People tend to say that it is better to adopt than to use a surrogate, but most Americans say it is personally important to have biological, not adopted, children
Surrogacy is the practice by which a woman helps a couple have a child by carrying an embryo conceived by the couple, and commercial surrogacy is when a surrogate mother does it for money. Surrogacy, though still rare, is increasingly common and laws in many states are having to catch up to the reality of thousands of surrogate births each year. Pennsylvania just ruled that television star Sherri Shepherd is liable for child support payments for a child conceived by a surrogate that she later decided she did not want. In New York, which is one of the states which still completely prohibits commercial surrogacy, is considering legalizing the practice at the urging of gay rights activists.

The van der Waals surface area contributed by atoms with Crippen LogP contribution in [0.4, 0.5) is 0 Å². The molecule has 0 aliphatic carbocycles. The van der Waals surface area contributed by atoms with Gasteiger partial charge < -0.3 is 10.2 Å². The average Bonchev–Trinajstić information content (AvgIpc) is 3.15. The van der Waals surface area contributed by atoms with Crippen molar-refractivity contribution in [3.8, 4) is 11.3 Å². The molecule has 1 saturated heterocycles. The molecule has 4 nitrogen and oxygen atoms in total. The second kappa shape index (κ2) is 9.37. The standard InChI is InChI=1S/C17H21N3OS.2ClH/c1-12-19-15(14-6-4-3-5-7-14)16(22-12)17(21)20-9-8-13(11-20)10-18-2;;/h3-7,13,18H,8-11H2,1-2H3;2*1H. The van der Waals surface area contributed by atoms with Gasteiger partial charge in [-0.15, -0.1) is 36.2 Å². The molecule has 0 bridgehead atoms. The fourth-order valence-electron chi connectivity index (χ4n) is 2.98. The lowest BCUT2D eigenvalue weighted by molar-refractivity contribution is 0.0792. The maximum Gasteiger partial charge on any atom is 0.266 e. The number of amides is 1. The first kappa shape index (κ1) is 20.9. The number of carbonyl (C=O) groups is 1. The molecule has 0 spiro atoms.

A large majority of Americans (71%) approve of the practice of surrogacy, and most (57%) also agree with allowing surrogate mothers to charge money for carrying the child. Americans who say that religion is 'very important' to them are the only group without majority support for commercial surrogacy, but even they back it 48% to 31%.
In general, however, Americans tend to say that couples who cannot conceive a child on their own should adopt a child (50%) instead of using a surrogate (15%). Large margins among every group, except black Americans (29% to 34%), say that it is better to adopt than use a surrogate.
When it comes to them personally, however, most Americans say that it would be important for them to have a biological child rather than an adopted one. 27% say that it is 'very important' for them to have a biological child, while 31% say that it is 'somewhat important'. Only 30% say that it is either 'not very' or 'not at all' important to not have an adopted child.
Even 52% of people who say that other couples should adopt rather than use a surrogate personally say that it is important for them to have a biological child.